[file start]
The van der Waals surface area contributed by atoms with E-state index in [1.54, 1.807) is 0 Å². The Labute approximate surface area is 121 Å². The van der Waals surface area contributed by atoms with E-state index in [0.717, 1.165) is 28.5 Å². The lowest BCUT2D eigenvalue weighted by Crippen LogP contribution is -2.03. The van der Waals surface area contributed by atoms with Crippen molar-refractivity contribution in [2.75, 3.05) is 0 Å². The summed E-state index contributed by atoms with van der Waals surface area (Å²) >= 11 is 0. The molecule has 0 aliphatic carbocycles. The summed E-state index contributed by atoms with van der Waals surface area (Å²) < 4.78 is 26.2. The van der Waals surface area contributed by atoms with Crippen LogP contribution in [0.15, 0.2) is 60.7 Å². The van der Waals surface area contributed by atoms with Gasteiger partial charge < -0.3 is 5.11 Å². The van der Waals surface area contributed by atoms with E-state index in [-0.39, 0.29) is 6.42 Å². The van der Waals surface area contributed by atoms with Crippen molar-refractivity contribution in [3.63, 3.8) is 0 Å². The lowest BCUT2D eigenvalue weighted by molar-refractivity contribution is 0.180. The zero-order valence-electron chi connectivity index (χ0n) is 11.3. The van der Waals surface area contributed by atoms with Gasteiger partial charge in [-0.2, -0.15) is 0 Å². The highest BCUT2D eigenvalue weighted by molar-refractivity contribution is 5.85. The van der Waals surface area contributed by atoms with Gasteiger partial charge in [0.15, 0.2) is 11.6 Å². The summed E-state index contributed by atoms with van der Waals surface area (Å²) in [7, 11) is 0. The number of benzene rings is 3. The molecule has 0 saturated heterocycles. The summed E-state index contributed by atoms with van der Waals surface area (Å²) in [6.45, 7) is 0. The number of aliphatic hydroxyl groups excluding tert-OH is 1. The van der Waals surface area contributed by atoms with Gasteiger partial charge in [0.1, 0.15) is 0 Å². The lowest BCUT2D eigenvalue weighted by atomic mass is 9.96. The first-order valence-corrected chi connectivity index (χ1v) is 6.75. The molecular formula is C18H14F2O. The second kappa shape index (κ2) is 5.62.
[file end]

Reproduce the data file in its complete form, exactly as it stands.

The van der Waals surface area contributed by atoms with E-state index in [1.54, 1.807) is 0 Å². The Labute approximate surface area is 121 Å². The van der Waals surface area contributed by atoms with E-state index in [0.717, 1.165) is 28.5 Å². The lowest BCUT2D eigenvalue weighted by Crippen LogP contribution is -2.03. The van der Waals surface area contributed by atoms with Crippen molar-refractivity contribution in [2.75, 3.05) is 0 Å². The summed E-state index contributed by atoms with van der Waals surface area (Å²) >= 11 is 0. The molecule has 0 aliphatic carbocycles. The summed E-state index contributed by atoms with van der Waals surface area (Å²) < 4.78 is 26.2. The van der Waals surface area contributed by atoms with Crippen LogP contribution in [0.15, 0.2) is 60.7 Å². The van der Waals surface area contributed by atoms with Gasteiger partial charge < -0.3 is 5.11 Å². The van der Waals surface area contributed by atoms with E-state index in [-0.39, 0.29) is 6.42 Å². The van der Waals surface area contributed by atoms with Crippen molar-refractivity contribution in [3.63, 3.8) is 0 Å². The lowest BCUT2D eigenvalue weighted by molar-refractivity contribution is 0.180. The zero-order valence-electron chi connectivity index (χ0n) is 11.3. The van der Waals surface area contributed by atoms with Gasteiger partial charge in [-0.2, -0.15) is 0 Å². The highest BCUT2D eigenvalue weighted by molar-refractivity contribution is 5.85. The van der Waals surface area contributed by atoms with Gasteiger partial charge in [0.15, 0.2) is 11.6 Å². The summed E-state index contributed by atoms with van der Waals surface area (Å²) in [7, 11) is 0. The number of benzene rings is 3. The molecule has 0 saturated heterocycles. The summed E-state index contributed by atoms with van der Waals surface area (Å²) in [6.45, 7) is 0. The number of aliphatic hydroxyl groups excluding tert-OH is 1. The van der Waals surface area contributed by atoms with Gasteiger partial charge in [0.1, 0.15) is 0 Å². The lowest BCUT2D eigenvalue weighted by atomic mass is 9.96. The first-order valence-corrected chi connectivity index (χ1v) is 6.75. The molecular formula is C18H14F2O. The second kappa shape index (κ2) is 5.62.